Inclusion Perspective

1 - Answer the survey

Pulsely’s scientific approach allows you to reflect on your beliefs and attitudes about inclusion in the workplace.

2 - Get Insights

Discover your inclusion perspective, understand why your point of view makes sense, and explore how to become more inclusive

3 - Share with Others

At the end, you will be able to share your results and invite friends to take the test.

Please indicate how strongly you agree or disagree with each of the following statements, by clicking the most appropriate button.
I'm more likely to address conflict within my team than to stay out of any problems that arise.
If we continue to use the same criteria we have used in the past to evaluate people today, we risk being biased.
When working with people from different races, I stay within "safe" areas of discussion but avoid any topics that could be sensitive.
Trying to make connections in the workplace with employees who have a very different background than mine can be challenging.
Please indicate how strongly you agree or disagree with each of the following statements, by clicking the most appropriate button.
It's not my job to "invite" employees who are different from me to make contributions; they should be the ones showing initiative.
It doesn't matter what gender someone is, or if they are white, black or gay; if all the best candidates are straight white men, that's who we should hire.
Ignoring the cultural differences of my peers might have a negative impact on how effective we are as a team.
If a colleague is quiet, I try to inquire about their perspective rather than leave them alone.
I have reflected on who my "go-to" colleagues are and whether that reveals a preference for people similar to myself.
It is important to consider the meaning of our words when communicating with someone from a different background.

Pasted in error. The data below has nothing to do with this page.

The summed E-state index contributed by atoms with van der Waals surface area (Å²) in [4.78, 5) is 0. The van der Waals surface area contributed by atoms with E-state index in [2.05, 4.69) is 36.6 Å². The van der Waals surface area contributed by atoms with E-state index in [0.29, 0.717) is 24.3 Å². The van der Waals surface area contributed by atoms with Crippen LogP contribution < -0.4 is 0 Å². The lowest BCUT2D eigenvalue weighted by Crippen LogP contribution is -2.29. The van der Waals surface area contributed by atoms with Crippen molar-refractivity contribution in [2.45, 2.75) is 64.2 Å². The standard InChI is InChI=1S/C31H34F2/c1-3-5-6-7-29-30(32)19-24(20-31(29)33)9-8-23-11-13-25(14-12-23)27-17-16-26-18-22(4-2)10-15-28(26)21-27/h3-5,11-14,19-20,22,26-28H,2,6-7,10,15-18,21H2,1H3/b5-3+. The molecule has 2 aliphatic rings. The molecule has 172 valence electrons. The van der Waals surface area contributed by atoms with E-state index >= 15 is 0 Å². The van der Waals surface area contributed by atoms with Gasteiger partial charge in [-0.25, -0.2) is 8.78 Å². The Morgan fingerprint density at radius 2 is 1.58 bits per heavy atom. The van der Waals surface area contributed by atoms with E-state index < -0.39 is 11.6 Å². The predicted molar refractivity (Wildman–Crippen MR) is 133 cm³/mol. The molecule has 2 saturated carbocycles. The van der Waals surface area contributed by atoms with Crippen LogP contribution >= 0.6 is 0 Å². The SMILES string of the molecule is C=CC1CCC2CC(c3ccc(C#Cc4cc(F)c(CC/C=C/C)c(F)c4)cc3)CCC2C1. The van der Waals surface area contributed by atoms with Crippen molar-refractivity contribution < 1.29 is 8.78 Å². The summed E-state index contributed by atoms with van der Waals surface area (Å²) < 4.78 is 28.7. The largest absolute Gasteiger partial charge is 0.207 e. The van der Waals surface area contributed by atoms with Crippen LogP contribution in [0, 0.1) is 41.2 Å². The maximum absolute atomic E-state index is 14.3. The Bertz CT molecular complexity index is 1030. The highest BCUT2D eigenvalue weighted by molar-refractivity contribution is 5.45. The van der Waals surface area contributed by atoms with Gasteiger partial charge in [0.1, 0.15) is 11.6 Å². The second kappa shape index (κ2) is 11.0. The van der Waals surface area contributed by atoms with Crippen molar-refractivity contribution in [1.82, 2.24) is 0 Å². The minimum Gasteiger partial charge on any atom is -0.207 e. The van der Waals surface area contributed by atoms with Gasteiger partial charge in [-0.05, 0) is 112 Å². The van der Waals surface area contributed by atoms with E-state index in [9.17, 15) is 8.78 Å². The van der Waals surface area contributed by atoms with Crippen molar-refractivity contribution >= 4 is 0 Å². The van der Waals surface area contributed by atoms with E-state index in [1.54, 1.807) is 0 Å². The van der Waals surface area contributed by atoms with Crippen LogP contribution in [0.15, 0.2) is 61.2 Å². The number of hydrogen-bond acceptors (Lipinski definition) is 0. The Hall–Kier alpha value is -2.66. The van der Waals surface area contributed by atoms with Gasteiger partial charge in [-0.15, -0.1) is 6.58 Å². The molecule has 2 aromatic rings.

If a colleague cannot speak the company's official language fluently, I find it a bit irritating.
I am trying to make changes in what I say or do to build a more inclusive workplace.
I prefer to avoid conversations with people who are very different to me as I really dislike filtering what I say.
It is unreasonable to expect me to adapt to a changing workplace culture in order to make other people feel better.
The culture and experiences of others may be interesting, but at work we should leave that behind and act consistently as one.
We are all biased and need to hold each other accountable for the subtle ways we show preferences for certain kinds of people.
It makes sense that future leaders of my organization are similar to their predecessors.
When people from other cultures express concerns about the workplace, it can feel to me like they are being too sensitive.
If I don't discriminate against others, then I am not biased.
If we wish to make our organization fair for people of all backgrounds, some approaches need to be drastically changed.
There might be times where long-held ideas should be challenged to create a more inclusive workplace.
We may need to prioritize the promotion of people of different genders and races to overcome systemic bias.
I am not really interested in getting involved with an employee group if I don't match the description (e.g., a man getting involved in a women's network).
I actively seek input from people different from me before making decisions.
I don't believe I should have to consider cultural differences in behavior; we all just need to behave as the majority of the organization does.
I make it a point to introduce people from under-represented groups to people in my network.
I often talk about challenging topics with co-workers that are different from me even when it makes me uncomfortable.
There is no advantage to being a white man in terms of career development at our organization.
What is your gender?
Which age group are you in?
What is your current role?
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